|Winter Flights - Part I
In 1930, people in some of Canada's northern regions could only communicate with the rest of the world by way of dogsled. Aerial postal service changed their lives drastically. It meant that in places like Fort Providence, Fort Good Hope and Aklavik, they could receive all that they needed: parcels, letters, fruits, vegetables, tools, dynamite, medicine and even doctors. This priceless service became essential.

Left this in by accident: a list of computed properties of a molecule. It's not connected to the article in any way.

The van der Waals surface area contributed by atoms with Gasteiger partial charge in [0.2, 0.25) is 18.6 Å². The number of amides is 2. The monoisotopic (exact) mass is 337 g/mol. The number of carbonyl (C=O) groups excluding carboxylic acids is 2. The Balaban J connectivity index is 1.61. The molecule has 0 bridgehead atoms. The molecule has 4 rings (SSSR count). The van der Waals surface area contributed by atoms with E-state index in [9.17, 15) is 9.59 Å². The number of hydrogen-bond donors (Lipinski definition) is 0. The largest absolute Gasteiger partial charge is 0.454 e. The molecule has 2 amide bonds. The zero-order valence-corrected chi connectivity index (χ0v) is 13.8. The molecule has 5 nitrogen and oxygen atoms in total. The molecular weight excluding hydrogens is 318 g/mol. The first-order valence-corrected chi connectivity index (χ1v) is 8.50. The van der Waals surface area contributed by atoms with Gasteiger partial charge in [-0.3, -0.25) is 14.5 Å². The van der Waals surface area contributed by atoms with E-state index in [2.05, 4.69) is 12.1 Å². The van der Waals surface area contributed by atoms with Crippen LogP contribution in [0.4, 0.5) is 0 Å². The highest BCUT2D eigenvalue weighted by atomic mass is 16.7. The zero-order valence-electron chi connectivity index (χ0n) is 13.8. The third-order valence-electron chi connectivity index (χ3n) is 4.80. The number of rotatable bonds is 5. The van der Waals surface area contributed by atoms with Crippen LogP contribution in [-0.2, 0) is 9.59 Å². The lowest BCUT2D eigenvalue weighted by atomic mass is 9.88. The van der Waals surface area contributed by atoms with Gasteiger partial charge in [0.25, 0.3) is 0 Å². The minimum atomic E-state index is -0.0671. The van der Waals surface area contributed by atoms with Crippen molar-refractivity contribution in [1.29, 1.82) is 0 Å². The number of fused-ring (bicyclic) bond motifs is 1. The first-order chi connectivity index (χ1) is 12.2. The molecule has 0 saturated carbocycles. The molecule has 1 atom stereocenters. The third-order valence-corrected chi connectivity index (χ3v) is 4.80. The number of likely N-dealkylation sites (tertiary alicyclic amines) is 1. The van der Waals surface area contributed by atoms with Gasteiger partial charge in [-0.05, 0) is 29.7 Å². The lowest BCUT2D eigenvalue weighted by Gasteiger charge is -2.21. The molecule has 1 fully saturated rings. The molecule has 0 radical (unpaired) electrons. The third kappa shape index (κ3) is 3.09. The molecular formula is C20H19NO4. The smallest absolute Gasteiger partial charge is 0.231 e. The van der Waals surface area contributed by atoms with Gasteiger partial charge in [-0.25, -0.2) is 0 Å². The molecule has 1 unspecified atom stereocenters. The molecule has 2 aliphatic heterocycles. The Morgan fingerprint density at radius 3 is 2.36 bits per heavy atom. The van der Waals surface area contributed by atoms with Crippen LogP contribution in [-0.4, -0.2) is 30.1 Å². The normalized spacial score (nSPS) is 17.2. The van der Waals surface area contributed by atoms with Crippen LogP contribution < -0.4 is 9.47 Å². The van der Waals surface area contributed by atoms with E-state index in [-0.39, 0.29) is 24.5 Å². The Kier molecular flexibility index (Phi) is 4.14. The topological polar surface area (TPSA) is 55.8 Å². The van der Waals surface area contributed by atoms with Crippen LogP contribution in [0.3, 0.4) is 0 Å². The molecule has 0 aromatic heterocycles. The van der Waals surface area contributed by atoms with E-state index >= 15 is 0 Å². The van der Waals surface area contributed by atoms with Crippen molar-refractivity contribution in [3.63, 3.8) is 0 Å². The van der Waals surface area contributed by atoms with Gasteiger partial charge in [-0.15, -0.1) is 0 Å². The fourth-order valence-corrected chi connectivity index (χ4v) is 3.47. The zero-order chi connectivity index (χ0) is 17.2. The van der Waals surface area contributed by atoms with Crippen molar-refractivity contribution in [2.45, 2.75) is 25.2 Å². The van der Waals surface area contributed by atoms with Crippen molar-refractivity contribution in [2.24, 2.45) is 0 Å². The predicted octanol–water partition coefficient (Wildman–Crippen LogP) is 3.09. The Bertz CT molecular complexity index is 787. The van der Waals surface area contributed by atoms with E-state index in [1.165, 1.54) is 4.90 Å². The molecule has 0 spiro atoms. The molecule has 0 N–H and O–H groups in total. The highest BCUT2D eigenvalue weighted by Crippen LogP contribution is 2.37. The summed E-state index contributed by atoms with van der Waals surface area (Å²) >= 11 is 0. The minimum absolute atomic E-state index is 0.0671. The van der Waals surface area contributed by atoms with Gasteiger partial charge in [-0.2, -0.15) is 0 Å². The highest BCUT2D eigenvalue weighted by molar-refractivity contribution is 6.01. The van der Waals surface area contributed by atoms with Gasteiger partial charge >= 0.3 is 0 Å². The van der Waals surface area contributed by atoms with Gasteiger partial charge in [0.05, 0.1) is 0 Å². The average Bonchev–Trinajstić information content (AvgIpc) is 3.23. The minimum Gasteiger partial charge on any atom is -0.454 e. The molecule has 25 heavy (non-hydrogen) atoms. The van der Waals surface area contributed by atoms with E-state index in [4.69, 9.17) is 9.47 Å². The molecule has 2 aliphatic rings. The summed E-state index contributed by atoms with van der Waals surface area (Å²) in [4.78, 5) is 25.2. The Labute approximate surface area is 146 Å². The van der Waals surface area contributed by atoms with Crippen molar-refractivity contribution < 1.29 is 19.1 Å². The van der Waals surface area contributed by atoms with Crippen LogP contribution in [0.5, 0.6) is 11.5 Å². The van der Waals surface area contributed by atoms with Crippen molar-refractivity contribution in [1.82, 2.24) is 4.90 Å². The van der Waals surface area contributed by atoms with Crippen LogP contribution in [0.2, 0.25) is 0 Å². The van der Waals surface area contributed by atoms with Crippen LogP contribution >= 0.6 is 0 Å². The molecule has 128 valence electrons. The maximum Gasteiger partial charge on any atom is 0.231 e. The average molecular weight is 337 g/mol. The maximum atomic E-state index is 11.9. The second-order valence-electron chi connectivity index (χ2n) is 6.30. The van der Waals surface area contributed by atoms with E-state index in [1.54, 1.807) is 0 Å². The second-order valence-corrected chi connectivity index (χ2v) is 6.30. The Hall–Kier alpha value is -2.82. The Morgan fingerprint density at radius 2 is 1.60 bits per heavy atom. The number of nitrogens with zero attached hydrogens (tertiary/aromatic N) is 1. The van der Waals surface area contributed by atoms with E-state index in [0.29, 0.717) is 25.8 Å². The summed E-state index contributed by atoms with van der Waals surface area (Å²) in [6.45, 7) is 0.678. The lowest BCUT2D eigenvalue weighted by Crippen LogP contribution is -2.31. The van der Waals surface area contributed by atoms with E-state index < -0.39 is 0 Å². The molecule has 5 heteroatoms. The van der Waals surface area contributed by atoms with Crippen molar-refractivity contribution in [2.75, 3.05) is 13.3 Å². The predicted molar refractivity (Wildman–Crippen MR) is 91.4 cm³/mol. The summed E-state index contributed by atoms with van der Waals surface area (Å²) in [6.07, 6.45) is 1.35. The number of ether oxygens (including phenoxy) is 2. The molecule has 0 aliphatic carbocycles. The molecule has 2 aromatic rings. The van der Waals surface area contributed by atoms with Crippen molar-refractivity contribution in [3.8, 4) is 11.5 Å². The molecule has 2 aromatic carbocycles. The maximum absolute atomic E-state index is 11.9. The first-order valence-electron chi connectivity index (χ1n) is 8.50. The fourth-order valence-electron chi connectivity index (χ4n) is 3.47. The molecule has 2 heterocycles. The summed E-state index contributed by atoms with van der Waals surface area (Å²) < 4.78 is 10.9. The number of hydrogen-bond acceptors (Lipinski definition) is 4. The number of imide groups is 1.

For flying mailmen like Stanley Ransom McMillan and Maxwell William Ward, winter meant trouble. These pilots had to learn to deal with the hazards of the cold and blizzards, as well as fluctuations in temperature from one place to another. Another challenge of the job was to master landing on windy makeshift strips. They also had to be able to free the plane's skis when they sank into a slushy surface.